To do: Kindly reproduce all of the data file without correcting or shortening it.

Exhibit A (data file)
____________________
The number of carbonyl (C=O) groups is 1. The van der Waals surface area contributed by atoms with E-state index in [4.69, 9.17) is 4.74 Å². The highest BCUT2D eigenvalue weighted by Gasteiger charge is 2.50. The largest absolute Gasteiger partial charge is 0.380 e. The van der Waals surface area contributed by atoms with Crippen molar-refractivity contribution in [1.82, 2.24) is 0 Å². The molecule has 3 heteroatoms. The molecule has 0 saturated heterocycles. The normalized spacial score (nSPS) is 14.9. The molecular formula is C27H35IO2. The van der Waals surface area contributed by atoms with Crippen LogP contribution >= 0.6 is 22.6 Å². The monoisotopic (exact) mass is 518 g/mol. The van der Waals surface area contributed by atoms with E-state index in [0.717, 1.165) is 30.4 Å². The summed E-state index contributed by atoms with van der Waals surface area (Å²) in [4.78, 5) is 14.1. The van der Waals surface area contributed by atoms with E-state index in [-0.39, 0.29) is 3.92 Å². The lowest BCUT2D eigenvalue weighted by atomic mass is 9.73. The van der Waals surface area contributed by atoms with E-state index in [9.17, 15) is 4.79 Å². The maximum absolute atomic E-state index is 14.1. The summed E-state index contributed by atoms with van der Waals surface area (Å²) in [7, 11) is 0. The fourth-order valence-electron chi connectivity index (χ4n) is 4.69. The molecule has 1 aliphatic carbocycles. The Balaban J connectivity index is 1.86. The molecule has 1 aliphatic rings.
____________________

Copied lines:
The number of carbonyl (C=O) groups is 1. The van der Waals surface area contributed by atoms with E-state index in [4.69, 9.17) is 4.74 Å². The highest BCUT2D eigenvalue weighted by Gasteiger charge is 2.50. The largest absolute Gasteiger partial charge is 0.380 e. The van der Waals surface area contributed by atoms with Crippen molar-refractivity contribution in [1.82, 2.24) is 0 Å². The molecule has 3 heteroatoms. The molecule has 0 saturated heterocycles. The normalized spacial score (nSPS) is 14.9. The molecular formula is C27H35IO2. The van der Waals surface area contributed by atoms with Crippen LogP contribution >= 0.6 is 22.6 Å². The monoisotopic (exact) mass is 518 g/mol. The van der Waals surface area contributed by atoms with E-state index in [0.717, 1.165) is 30.4 Å². The summed E-state index contributed by atoms with van der Waals surface area (Å²) in [4.78, 5) is 14.1. The van der Waals surface area contributed by atoms with E-state index in [-0.39, 0.29) is 3.92 Å². The lowest BCUT2D eigenvalue weighted by atomic mass is 9.73. The van der Waals surface area contributed by atoms with E-state index in [9.17, 15) is 4.79 Å². The maximum absolute atomic E-state index is 14.1. The summed E-state index contributed by atoms with van der Waals surface area (Å²) in [7, 11) is 0. The fourth-order valence-electron chi connectivity index (χ4n) is 4.69. The molecule has 1 aliphatic carbocycles. The Balaban J connectivity index is 1.86. The molecule has 1 aliphatic rings.